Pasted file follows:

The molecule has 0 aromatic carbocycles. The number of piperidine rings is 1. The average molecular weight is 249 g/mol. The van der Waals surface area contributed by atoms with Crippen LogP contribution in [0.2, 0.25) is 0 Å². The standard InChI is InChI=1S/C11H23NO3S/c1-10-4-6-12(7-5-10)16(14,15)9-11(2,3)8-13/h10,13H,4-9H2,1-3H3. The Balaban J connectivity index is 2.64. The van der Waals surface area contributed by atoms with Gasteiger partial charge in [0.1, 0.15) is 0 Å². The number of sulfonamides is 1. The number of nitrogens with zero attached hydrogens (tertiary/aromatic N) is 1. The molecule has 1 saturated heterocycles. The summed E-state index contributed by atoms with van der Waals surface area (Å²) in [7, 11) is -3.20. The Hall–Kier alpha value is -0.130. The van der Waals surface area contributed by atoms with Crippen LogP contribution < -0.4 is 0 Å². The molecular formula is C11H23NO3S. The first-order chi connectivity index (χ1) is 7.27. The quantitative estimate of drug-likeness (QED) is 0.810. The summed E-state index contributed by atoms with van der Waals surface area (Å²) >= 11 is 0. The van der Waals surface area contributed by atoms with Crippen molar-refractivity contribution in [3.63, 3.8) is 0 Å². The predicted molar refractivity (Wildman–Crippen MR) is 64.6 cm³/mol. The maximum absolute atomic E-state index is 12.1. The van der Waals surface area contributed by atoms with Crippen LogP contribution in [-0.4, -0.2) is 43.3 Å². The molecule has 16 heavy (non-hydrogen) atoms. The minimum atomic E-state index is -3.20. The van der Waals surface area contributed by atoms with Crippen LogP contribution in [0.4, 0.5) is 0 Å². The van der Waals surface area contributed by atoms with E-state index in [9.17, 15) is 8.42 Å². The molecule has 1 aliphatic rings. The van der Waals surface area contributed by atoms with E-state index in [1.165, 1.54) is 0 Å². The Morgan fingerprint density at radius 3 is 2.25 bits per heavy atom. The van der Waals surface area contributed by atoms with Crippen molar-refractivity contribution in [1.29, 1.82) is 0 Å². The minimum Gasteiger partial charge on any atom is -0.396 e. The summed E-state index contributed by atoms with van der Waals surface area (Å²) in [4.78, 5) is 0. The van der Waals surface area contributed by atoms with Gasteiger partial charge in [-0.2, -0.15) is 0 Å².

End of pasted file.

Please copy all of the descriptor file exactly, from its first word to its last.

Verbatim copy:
The molecule has 0 aromatic carbocycles. The number of piperidine rings is 1. The average molecular weight is 249 g/mol. The van der Waals surface area contributed by atoms with Crippen LogP contribution in [0.2, 0.25) is 0 Å². The standard InChI is InChI=1S/C11H23NO3S/c1-10-4-6-12(7-5-10)16(14,15)9-11(2,3)8-13/h10,13H,4-9H2,1-3H3. The Balaban J connectivity index is 2.64. The van der Waals surface area contributed by atoms with Gasteiger partial charge in [0.1, 0.15) is 0 Å². The number of sulfonamides is 1. The number of nitrogens with zero attached hydrogens (tertiary/aromatic N) is 1. The molecule has 1 saturated heterocycles. The summed E-state index contributed by atoms with van der Waals surface area (Å²) in [7, 11) is -3.20. The Hall–Kier alpha value is -0.130. The van der Waals surface area contributed by atoms with Crippen LogP contribution < -0.4 is 0 Å². The molecular formula is C11H23NO3S. The first-order chi connectivity index (χ1) is 7.27. The quantitative estimate of drug-likeness (QED) is 0.810. The summed E-state index contributed by atoms with van der Waals surface area (Å²) >= 11 is 0. The van der Waals surface area contributed by atoms with Crippen molar-refractivity contribution in [3.63, 3.8) is 0 Å². The predicted molar refractivity (Wildman–Crippen MR) is 64.6 cm³/mol. The maximum absolute atomic E-state index is 12.1. The van der Waals surface area contributed by atoms with Crippen LogP contribution in [-0.4, -0.2) is 43.3 Å². The molecule has 16 heavy (non-hydrogen) atoms. The minimum atomic E-state index is -3.20. The van der Waals surface area contributed by atoms with Crippen LogP contribution in [0.4, 0.5) is 0 Å². The van der Waals surface area contributed by atoms with E-state index in [9.17, 15) is 8.42 Å². The molecule has 1 aliphatic rings. The van der Waals surface area contributed by atoms with E-state index in [1.165, 1.54) is 0 Å². The Morgan fingerprint density at radius 3 is 2.25 bits per heavy atom. The van der Waals surface area contributed by atoms with Crippen molar-refractivity contribution in [1.29, 1.82) is 0 Å². The minimum Gasteiger partial charge on any atom is -0.396 e. The summed E-state index contributed by atoms with van der Waals surface area (Å²) in [4.78, 5) is 0. The van der Waals surface area contributed by atoms with Gasteiger partial charge in [-0.2, -0.15) is 0 Å².